If only I had known about those popcorn words. Well, I coulda used them. That's what!
We drew the letters on the blackboard with chalk, on paper with pen, on cardboard with crayon and on the moisture on the car windows with our fingers. We practiced that alphabet on any surface available. Numbers followed and then shapes. We held play school times and practiced being quiet, raising our hands to speak and request permission to go to the bathroom. If only we had known about those pesky popcorn words, we could have connected every thing up and been reading.
Carrie brings home a list of words. They call them popcorn words; we called them verbs and prepositions, nouns and pronouns. They are the little words that connect the more substantial words thereby forming a sentence. It's all the "to, he, her, she, it, him, the, at, can and "and" that keep those sentences together. Flash cards are created and each night we recite these words then force them into simple sentences and look for them in the bedtime stories.
Carrie can read. Yes'm, she can. She knows her popcorn words and phonetically she sounds out the bigger words. A big smile crosses her face as the words make sense; I see her looking at the picture on the page to match it with what she has just read. That look is one of discovery and she glows.
We worried about her first year in school. Carrie didn't attend any pre K so this Kindergarten year is her first exposure. Was she going to be behind academically? I spoke with her teacher a few days ago.
She had nothing but praise for Carrie. She is ahead of most of her class academically. Her behavior in class in stellar.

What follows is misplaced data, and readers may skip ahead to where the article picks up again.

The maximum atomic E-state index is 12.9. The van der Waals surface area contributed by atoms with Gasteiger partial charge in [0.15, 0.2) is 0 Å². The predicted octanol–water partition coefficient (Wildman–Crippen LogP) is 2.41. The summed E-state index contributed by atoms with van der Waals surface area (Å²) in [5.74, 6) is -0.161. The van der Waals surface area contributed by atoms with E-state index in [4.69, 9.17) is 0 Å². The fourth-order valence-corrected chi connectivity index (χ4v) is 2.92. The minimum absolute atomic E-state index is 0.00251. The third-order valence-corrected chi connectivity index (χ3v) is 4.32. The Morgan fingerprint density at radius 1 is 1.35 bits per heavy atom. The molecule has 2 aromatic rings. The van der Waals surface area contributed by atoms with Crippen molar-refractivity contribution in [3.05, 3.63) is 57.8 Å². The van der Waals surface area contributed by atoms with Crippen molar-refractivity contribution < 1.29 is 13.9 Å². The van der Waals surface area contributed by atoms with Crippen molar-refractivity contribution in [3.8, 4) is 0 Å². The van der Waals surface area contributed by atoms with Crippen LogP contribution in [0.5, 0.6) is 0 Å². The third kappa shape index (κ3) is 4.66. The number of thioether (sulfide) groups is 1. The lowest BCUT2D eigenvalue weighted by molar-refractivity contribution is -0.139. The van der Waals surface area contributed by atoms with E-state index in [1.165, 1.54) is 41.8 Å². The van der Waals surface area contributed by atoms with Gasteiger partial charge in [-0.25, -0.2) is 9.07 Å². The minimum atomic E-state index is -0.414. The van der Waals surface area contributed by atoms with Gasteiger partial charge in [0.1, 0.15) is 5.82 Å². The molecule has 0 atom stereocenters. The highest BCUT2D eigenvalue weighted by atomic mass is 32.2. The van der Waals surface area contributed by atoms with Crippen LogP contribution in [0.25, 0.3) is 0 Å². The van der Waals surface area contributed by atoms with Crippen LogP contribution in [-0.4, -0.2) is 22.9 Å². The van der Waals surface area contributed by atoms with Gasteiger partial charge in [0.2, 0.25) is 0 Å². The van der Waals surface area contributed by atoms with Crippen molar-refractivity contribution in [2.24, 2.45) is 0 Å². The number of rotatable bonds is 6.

I'm not only relieved but I'm very proud of this little girl.
Each morning when she dresses for school or anytime we refer to school, I never say "you have to go to school. ". It's always "You GET to go to school today." I want to keep this a positive experience for her. We, her mother and I, listen closely to her recounting her day.
I didn't expect Carrie to be so serious about this part of her life and I was alert to her conversations, expecting to detect any reports of bullying. It's exhaustion. She gets up so early and by the time she gets home, she is tired. As the evening progresses, homework done and a bath taken, she is looking through droopy eyelids that signals an early bedtime.
I remember those days. They continued through my school years and right up until I retired.
Carrie is fine. I'm alert but I'm not worried too much about her. She is adjusting fine to this change in her life. I'm working on myself now.